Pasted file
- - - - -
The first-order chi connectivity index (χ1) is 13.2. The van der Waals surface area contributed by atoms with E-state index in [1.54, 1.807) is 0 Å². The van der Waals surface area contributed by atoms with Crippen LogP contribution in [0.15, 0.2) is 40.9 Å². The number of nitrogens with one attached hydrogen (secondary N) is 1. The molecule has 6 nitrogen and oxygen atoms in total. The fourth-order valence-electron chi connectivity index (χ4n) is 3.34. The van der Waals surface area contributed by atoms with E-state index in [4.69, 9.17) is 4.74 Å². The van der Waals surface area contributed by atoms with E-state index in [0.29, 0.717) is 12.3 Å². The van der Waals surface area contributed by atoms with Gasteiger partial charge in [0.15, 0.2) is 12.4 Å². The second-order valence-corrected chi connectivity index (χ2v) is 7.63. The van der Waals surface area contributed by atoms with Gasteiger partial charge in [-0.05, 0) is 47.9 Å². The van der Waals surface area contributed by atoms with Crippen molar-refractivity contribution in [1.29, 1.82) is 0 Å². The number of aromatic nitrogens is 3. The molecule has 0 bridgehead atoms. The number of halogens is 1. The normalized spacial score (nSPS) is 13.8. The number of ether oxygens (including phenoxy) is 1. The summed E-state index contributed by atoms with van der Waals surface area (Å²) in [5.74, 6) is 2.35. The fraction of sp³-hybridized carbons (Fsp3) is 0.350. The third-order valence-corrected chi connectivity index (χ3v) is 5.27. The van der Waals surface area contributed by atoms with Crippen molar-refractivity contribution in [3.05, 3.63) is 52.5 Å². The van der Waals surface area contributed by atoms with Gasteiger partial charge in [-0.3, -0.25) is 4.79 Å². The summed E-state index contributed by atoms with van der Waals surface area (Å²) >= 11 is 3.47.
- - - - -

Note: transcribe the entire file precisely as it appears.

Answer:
The first-order chi connectivity index (χ1) is 13.2. The van der Waals surface area contributed by atoms with E-state index in [1.54, 1.807) is 0 Å². The van der Waals surface area contributed by atoms with Crippen LogP contribution in [0.15, 0.2) is 40.9 Å². The number of nitrogens with one attached hydrogen (secondary N) is 1. The molecule has 6 nitrogen and oxygen atoms in total. The fourth-order valence-electron chi connectivity index (χ4n) is 3.34. The van der Waals surface area contributed by atoms with E-state index in [4.69, 9.17) is 4.74 Å². The van der Waals surface area contributed by atoms with E-state index in [0.29, 0.717) is 12.3 Å². The van der Waals surface area contributed by atoms with Gasteiger partial charge in [0.15, 0.2) is 12.4 Å². The second-order valence-corrected chi connectivity index (χ2v) is 7.63. The van der Waals surface area contributed by atoms with Gasteiger partial charge in [-0.05, 0) is 47.9 Å². The van der Waals surface area contributed by atoms with Crippen molar-refractivity contribution in [1.29, 1.82) is 0 Å². The number of aromatic nitrogens is 3. The molecule has 0 bridgehead atoms. The number of halogens is 1. The normalized spacial score (nSPS) is 13.8. The number of ether oxygens (including phenoxy) is 1. The summed E-state index contributed by atoms with van der Waals surface area (Å²) in [5.74, 6) is 2.35. The fraction of sp³-hybridized carbons (Fsp3) is 0.350. The third-order valence-corrected chi connectivity index (χ3v) is 5.27. The van der Waals surface area contributed by atoms with Crippen molar-refractivity contribution in [3.05, 3.63) is 52.5 Å². The van der Waals surface area contributed by atoms with Gasteiger partial charge in [-0.3, -0.25) is 4.79 Å². The summed E-state index contributed by atoms with van der Waals surface area (Å²) >= 11 is 3.47.